Daily Dish
This ice cream doesn't melt -- are you freaking out yet?

Recipe: Bonito flakes and konbu seaweed dashi

Bonito flakes and konbu seaweed dashi

Total time: 40 minutes

Servings: Makes about 7½ cups

Note: The primary dashi is called ichiban dashi, which is used for clear soups and seasoning food. It's enjoyed for its fragrance and clean flavor. The secondary dashi made with used konbu seaweed and bonito flakes from the primary dashi is called nibanashi. This is also a multi-purpose dashi that is used for miso soups and seasoning foods, but the flavor is blander than the first one. The used konbu can be sliced and eaten straight, in soups or seasoned with soy sauce. The dashi will keep in the refrigerator for three days, or you can freeze it for a month.

1 piece dashi konbu seaweed (6 to 8 inches long)

5 cups loosely packed dried bonito flakes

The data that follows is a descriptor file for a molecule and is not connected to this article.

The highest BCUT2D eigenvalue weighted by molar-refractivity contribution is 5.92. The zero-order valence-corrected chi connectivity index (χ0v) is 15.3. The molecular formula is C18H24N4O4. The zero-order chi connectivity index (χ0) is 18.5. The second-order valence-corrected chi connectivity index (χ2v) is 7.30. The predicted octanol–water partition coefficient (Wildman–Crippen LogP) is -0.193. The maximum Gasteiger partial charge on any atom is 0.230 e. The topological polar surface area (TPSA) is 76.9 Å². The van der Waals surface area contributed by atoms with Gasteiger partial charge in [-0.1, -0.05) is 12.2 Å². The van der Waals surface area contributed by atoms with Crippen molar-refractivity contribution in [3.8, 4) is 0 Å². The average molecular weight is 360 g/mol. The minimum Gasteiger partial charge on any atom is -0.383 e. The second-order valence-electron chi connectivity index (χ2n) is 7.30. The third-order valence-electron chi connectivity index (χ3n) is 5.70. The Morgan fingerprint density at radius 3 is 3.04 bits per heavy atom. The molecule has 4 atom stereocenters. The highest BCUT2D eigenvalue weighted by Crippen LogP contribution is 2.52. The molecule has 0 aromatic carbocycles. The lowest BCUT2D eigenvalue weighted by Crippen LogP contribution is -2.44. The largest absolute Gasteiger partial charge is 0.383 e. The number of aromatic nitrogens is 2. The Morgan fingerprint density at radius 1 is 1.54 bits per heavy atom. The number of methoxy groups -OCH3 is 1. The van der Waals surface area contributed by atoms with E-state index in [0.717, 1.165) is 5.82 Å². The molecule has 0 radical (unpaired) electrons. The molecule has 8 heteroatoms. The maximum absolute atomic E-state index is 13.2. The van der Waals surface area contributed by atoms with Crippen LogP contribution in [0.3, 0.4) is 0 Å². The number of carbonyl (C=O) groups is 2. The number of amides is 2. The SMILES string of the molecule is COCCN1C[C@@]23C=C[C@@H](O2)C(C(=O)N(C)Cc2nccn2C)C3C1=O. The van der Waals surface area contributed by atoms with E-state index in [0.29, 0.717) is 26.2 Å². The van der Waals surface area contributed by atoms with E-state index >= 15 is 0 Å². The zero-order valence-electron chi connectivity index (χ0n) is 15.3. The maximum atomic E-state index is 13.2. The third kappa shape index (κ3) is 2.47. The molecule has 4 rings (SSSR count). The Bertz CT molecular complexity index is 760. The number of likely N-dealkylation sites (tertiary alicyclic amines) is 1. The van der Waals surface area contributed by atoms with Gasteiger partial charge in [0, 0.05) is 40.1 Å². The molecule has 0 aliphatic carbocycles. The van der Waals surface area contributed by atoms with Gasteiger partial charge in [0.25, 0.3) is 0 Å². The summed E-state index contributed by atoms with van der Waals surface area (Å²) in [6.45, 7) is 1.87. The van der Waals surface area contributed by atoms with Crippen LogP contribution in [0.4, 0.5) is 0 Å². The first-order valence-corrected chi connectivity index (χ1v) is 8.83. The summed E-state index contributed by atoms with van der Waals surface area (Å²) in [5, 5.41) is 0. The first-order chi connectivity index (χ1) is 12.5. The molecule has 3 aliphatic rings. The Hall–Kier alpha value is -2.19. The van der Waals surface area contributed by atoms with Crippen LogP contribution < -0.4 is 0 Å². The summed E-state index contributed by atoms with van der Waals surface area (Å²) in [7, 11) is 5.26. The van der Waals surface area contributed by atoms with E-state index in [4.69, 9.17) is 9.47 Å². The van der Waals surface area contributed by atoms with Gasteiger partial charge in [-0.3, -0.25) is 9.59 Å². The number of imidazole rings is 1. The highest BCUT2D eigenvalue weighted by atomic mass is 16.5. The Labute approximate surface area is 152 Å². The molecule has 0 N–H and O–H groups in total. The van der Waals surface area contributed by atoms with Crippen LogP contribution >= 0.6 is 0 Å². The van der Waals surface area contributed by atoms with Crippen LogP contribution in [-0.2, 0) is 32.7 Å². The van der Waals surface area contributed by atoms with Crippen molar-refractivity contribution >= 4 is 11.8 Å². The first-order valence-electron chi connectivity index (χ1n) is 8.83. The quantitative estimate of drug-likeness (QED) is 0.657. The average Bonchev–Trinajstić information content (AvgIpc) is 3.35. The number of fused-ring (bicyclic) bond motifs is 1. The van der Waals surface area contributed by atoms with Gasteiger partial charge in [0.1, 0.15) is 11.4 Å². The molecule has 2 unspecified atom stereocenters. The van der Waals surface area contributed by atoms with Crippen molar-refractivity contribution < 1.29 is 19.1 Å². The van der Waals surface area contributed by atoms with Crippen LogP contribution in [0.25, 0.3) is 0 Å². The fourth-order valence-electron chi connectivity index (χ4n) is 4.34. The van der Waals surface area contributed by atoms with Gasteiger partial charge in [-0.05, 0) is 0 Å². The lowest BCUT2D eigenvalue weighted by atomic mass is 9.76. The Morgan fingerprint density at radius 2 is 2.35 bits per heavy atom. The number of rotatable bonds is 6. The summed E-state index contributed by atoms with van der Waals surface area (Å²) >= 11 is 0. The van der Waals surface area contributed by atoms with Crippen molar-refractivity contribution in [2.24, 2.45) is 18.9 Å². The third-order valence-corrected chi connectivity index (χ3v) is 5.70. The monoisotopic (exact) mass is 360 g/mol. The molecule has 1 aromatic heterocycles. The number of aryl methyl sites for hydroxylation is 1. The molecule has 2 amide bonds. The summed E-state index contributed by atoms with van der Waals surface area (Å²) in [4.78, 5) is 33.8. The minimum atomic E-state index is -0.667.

8 1/2 cups water, divided

1. Using scissors, make several crosswise cuts in the konbu. This helps to extract the flavor during cooking.

2. Place the konbu and 8 cups of water in a large saucepan and set it aside for 10 minutes. Place the pan over medium heat and cook until the water almost comes to a boil, then pluck out the konbu.

3. Keep heating the water to a boil, then remove from the heat. Add one-half cup of cold water. Wait for the liquid to cool a minute or two, then gently add the bonito flakes. Do not stir. When the bonito flakes have settled, about 3 minutes, strain them through a sieve lined with cheesecloth or paper towels. Don't stir the stock because that will cloud the dashi. The dashi should be aromatic and have a light amber color.

Each ½ cup: 0 calories; 0 protein; 0 carbohydrates; 0 fiber; 0 fat; 0 cholesterol; 0 sugar; 0 sodium.

Copyright © 2015, Los Angeles Times
Related Content
  • Dashi, the heart of Japanese cooking

    Dashi, the heart of Japanese cooking

    At the heart of so much of Japanese cooking is the fragrant broth called dashi. And at the heart of dashi are the delicate pink petals of katsuobushi, shaved flakes of dried bonito fish.

  • The types of katsuobushi

    There are several types of katsuobushi that can be used for different purposes. The best will have light pink or beige shavings that will be slightly shiny. Once the packages are opened, the katsuobushi will begin to oxidize and go limp, and the color becomes dull. Katsuobushi is best stored in...